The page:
Making the transition to night shift - new nurse

Posted

Specializes in ER & Critical Care. Has 7 years experience.

I'm a new grad nurse in a nurse residency program. I just finished 6 weeks of orientation on day shift. Tonight is my first night shift. I've had 5 days off to transition over. For those of you who work night shift, does it get easier to stay awake? I've been trying to stay up as late as I can each night and sleep further in to the day to gradually shift over my sleep schedule. I made it to 5:30 AM this morning. I've got my first shift tonight 7 PM to 7:30 AM. I sure hope I can make it through without being a zombie on my feet! :eek:

This is my last 2 weeks on orientation and then I'll be placed permanently on a unit. The majority of open positions are night shift, so I'll more than likely be staying on nights for the next 6+ months.

Any advice on making a successful transition to nights?

RainbowHead

1 Article; 39 Posts

Get it into your head that when you're going to be in a hospital with lots of lighting, your eyes are going to take it that it's still daytime which will keep you awake. When you are home you can either go to bed that morning or stay up for a while (my stepmom worked nights and she stayed up and set a time for herself to go to sleep to wake up for work). Make sure you use room darkening curtains in your bedroom to trick your brain into thinking it's night so that you'll sleep better.

LadyLamp

66 Posts

I've been following this thread because I was curious what a first-time experience on night shift was like. How did you fare??

SopranoKris, MSN, RN, APRN

Specializes in ER & Critical Care. Has 7 years experience. 3,138 Posts

OK, I'm now in my 2nd week of night shifts. I feel like I'm BUSIER at night than on days. I typically have 6 patients and it seems like every shift, I have 2 or 3 that are up all night, acutely confused/high fall risks. I was SO busy on my last shift that I ended up having to work 14 hours so I could catch up on charting. Not only did I have a full patient load, but 2 nurses called in sick that night, so I ended up having to get a new admit in the middle of the chaos.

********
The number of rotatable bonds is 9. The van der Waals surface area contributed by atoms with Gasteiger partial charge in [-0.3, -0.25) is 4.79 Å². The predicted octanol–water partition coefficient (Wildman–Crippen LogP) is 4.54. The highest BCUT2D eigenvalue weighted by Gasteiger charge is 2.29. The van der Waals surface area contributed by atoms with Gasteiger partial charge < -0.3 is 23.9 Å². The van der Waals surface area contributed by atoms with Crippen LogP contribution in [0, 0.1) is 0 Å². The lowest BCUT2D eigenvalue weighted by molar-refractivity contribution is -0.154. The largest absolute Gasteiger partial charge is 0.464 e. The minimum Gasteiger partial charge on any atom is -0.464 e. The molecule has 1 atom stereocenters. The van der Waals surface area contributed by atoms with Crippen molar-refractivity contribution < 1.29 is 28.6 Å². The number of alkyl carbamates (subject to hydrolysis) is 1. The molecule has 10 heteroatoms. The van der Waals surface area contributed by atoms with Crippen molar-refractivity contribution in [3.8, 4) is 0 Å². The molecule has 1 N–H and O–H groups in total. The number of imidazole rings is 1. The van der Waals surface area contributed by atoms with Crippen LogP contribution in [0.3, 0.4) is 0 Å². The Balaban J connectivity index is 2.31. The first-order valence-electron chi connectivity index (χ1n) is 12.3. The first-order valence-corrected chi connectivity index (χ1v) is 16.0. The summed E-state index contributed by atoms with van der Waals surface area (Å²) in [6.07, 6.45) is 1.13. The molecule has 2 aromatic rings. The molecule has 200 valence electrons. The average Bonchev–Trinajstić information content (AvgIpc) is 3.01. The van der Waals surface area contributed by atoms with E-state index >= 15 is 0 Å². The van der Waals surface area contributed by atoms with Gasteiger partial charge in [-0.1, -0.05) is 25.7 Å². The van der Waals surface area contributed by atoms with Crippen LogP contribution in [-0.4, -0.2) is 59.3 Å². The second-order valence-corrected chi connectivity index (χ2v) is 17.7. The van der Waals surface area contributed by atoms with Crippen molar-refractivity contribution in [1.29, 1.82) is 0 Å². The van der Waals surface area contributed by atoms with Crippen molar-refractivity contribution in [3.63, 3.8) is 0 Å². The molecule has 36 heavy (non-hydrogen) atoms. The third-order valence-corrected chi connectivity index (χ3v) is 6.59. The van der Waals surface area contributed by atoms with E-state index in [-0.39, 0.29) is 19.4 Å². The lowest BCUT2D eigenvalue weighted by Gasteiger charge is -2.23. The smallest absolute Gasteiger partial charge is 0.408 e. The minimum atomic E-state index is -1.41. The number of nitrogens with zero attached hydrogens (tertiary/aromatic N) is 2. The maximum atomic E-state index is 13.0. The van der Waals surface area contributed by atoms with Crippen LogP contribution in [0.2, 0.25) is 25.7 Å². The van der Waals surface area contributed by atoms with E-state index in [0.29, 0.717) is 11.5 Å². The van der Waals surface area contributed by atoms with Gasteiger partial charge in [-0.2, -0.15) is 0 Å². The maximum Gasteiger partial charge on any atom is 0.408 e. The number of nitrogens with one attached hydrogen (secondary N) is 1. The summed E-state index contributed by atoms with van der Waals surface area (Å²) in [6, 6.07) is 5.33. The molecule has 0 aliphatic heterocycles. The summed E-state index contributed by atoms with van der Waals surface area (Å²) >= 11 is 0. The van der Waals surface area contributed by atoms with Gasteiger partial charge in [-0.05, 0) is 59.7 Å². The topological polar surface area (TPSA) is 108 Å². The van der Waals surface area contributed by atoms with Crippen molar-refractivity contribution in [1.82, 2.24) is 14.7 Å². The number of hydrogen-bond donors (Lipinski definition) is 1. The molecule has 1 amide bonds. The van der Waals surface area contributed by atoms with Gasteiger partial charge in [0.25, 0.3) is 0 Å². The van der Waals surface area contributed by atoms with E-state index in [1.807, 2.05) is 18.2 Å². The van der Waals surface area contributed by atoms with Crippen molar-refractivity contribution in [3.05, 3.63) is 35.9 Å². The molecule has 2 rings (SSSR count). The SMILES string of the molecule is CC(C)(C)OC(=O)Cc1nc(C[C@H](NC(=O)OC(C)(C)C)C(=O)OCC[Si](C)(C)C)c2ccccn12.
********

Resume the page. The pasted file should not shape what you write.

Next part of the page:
Before I went to nights, our nurse education department had told me I would have plenty of "down time" on nights to get my mandatory online education modules completed. HA! I don't know what magical world they think night shift is, but there has been ZERO down time so far. I've been so busy, it's crazy! I miss being on day shift, it was less hectic....go figure!

I think one of the toughest aspects of night shift is that there is no ancillary staff available when you need them. I was given a new admit who was morbidly obese and we had no lift team available and no Hoyer on the floor. And (of course!) the pt wanted to get up and use the commode. It took 4 of us to get her up. Docs get ticked when you call them in the middle of the night. Hey, my pt nearly passed out when he got up to the commode. His BP dropped more than 30 mmHg, I'm going to call you to report that! Especially since he didn't look good (very gray in the face) and had me worried. When we're out of supplies, it's hard to find someone available to go get what we need. Apparently, day shift thinks we should have so much time on our hands to re-stock everything. I have NO time whatsoever. Sure, there are pts who only have meds at 2100 and nothing until morning. But I usually have at least 3 total care pts that have round-the-clock meds & need to be cleaned up constantly. And with only 1 tech available, it's not like I can delegate it to someone else. Whew! OK, rant over :p